10. Here’s an interesting historical point, Dan – I’ve just been given a trunk full of memories collected by a woman who lived and worked (and wrote) through both World Wars, kept by her family for all these years, with a view to writing a screenplay of her life for them to sell. The old newspapers she kept are full of reviews of books written by women and reviewed by women, and the newspapers were full of women journalists too. This was essentially due to the draft, where many men who might have been writing were away fighting instead. Readers were in no way short of women’s voices in the first half of the last century. Authors like Agatha Christie basically had little competition during that time. But I wouldn’t say the actual sacrifice of men from the face of the Earth was worth it. Overall in that time period, the suffragettes had gotten exactly what they wished for – to do men’s work and be recognised for it. However, due to the human cost, the audience was also estimated to consist primarily of women, and women are still approximately 60% of the consumer figures of crime fiction this century (stats source: HarperCollins Crime Fiction Workshop, 2010). L x

  11. I also had this thought before when I planned to write a novel in which the main character is a female. I thought of how I can make the voice of the story teller sounds more feminine. But I ended up sounding neutral. I think it’s hard but it may take a lot of time to develop it. It depends on the writers characterization and how he buildup the characters. Nice topic, BTW.

  12. Gender politics hurts my head. I believe in women’s rights (which really are just human rights, as quite a few much smarter people before me have already said) and I read what I like to read, whether it was written by a man or a woman. As far as that goes, I wouldn’t take up Diane Shipley on her challenge, just because I’m in the middle of a novel written by a man and I’m not willing to put it down for a year.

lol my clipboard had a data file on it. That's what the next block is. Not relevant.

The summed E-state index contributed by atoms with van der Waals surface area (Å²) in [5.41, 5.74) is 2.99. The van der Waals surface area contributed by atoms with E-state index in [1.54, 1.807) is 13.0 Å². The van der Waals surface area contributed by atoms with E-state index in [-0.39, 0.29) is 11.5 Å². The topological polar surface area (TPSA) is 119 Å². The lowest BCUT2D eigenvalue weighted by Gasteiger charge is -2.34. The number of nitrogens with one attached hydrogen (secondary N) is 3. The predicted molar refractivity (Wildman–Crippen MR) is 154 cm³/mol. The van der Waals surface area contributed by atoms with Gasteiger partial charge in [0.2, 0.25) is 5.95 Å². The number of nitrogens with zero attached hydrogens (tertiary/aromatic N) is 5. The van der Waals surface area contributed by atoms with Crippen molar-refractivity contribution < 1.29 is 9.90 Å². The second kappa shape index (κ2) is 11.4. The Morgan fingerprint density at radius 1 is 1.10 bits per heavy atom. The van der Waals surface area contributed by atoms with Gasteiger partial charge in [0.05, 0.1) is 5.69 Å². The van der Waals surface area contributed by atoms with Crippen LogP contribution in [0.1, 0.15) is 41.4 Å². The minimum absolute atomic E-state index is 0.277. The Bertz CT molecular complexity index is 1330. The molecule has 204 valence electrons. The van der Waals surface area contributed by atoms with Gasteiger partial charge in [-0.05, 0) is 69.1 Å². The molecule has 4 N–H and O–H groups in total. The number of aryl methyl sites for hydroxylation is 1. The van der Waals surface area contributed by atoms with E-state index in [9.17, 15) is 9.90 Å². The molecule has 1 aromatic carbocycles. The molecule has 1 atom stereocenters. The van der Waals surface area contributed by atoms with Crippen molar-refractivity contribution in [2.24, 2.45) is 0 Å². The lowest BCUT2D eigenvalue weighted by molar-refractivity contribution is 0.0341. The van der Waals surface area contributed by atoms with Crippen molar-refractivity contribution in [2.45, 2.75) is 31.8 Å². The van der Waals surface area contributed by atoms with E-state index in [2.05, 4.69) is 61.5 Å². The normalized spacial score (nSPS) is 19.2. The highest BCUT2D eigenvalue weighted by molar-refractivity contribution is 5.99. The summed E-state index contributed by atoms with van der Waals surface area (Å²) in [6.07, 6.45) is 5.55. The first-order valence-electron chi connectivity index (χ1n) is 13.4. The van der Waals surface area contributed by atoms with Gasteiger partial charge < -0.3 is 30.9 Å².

I do tend to read stuff written by men more often than by women, but only in the area of novels. I read plenty of histories and other sorts of works written by women. I can’t really say why this is. I don’t think it’s a conscious decision. It might come down to preferring a man’s style of writing more than a woman’s, but I’m not sure there’s even such a thing as a “man’s style” and a “woman’s style” of writing. Maybe it has to do with identifying more with a man’s mindset than with a woman’s. But I don’t even know if that’s necessarily true. See, this is all too confusing.

  13. I recommend Alice Notley (poet) and the book in particular: Culture Of One which was recommended to me by a man, in case anybody cares. Everyone can agree that she is a well established writer writing on her own terms. Her voice is a unique and distinctive one and her writing is not bound by any rules. I hope you enjoy her brilliant work and share it with everyone you encounter! I also recommend the poet Jay Macphearson, and in particular the collection Poems Twice Told: the Boatman & Welcoming Disaster. She was a writing professor and mentor of the writer Margaret Atwood, who wrote the Handmaid’s Tale. Bill Moyers has a wonderful interview with Atwood on his Faith and Reason blog where I first learned about Macpherson, sadly after her death.
    A male writer who was profoundly deft at depicting “mental health”, is David Foster Wallace, and in particular the book, Infinite Jest, which is hard to take but irrefutable. The same man who recommended Alice Notely to me, shared DFW with me. Gender does not get in our way. Happy reading to all!

  14. Pingback: The Darker Side Of The Dreaming Spires With Dan Holloway | Love Thrillers with a Supernatural Edge?